Mario Silva is a London-born and Milan-based artist. Until April 20th, 2024 he’s presenting his solo show Unaline at banquet, Giangiacomo Cirla’s contemporary art gallery dedicated to the promotion and growth of established and emerging artists. Unaline expresses not only the artist’s interest in abstract movements lingering in a threshold between real and virtual spaces. Following his quest toward the surreal, Silva tends to invade the exhibition space, evolving his pictorial language into actual installations where space reverberates the pigments’ energy and physical nature. Contrasting colours communicate silently building up a poetic of lines and logics of elements transpositions through bidimensional spaces.

Ilaria Sponda: Your work draws heavily on your personal cartographies of places. For example, you move between virtual and physical places to create your paintings, although abstract. How do you distinguish between virtual and real, personal and public in your work and art?

Mario Silva: I feel that my work does indeed express movement happening within spaces and objects. A form of dynamism that I am subject to when wandering about in my personal mindscapes, or cartographies as you may call them. These places are of surrealistic essence and combine a variety of components that are derived both from reality and from the vast and heuristic world brought to us by our digital interface. Abstraction itself comes as a consequence of a chosen point of view. For instance; the observed subjects are taken from real-life experience but are then depersonalised and simplified by the decision to observe them from a “virtual” and zenithal angle. This allows these given objects to break free from their significance and embrace openness but still requires the painter to describe them as they are, keeping in mind their features. I would say that virtual and real are very connected to each other in my work. Reality is used as a term of comparison that gives identity to the things that can be found within my paintings, it is a reference. The virtual aspects instead, have a stronger potential to them, due to the immense possibilities that are embodied by the server and its settings. I would say that my research has a lot more to do with the private sphere. Silence and a more solitary experience, rather than an outreach to the public sphere.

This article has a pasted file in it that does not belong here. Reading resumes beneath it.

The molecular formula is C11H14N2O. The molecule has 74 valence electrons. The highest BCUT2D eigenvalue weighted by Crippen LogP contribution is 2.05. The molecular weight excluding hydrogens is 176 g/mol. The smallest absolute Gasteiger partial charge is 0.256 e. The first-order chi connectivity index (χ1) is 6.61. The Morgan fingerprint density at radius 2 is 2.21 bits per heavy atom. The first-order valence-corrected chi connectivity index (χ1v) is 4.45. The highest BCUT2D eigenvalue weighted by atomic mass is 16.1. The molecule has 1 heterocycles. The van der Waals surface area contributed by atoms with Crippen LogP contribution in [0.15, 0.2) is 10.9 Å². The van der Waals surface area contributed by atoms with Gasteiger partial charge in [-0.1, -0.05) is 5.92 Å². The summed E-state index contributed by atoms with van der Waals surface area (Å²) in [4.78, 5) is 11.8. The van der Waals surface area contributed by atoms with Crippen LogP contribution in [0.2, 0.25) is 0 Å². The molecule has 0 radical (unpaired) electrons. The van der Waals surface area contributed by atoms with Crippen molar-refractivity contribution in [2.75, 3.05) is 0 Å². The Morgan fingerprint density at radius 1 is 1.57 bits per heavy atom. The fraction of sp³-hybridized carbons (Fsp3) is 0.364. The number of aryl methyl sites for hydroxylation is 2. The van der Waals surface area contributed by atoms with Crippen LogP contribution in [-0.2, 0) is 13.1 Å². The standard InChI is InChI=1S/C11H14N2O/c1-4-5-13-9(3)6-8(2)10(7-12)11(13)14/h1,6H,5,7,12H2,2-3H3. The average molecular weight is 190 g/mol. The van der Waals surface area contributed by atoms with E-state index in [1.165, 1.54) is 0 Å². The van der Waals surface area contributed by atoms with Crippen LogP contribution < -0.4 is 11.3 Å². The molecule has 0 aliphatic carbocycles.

IS: Could you expand a bit on the work you’re exhibiting at banquet gallery? What felt important to translate from yourself to Unaline while you were creating the series? Is there anything you learned or realised about your practice in the process?

MS: I think I need to take a step back to answer this question. After my BLKPNTS series, I felt I had understood what black itself, as a color, had done to my process: I had just discovered my newest attraction toward silence and emptiness. What was a tree, had become only a few dots of light in the dark and I felt I had grown out of painting leaves. I also realised I had no longer interested in paying attention to the subject, but instead to its surroundings. From that moment I started my journey within an imagery that was made of vast fields painted with a seemingly artificial green. Wide angles and zenithal perspectives became the real focus of my research, while instead all of the objects became worthy only in terms of compositive matters. Later on, when Giangiacomo Cirla came to my studio and allowed me to make a solo show at his newest venue banquet, I felt the need to disclose something more personal and to restore the subject’s relevance as active content of the scenery. I had the chance not only to describe a specific place of my emotional belonging but also to paint a variety of compositive solutions concerning the chosen setting and the ways it dialogues with the objects within it. I decided to work on an exhibition that focused on the places I experience day-by-day, specifically the lake I am often at when I practice sports. I chose to describe the movement that both my life and my painting research are subject to while happening. Besides all of the content-related plot twists I encountered, what now feels important is that this decision led to the discovery of an intriguing way to use spray cans and enamel, which is something that entered directly into my process and is now of everyday usage.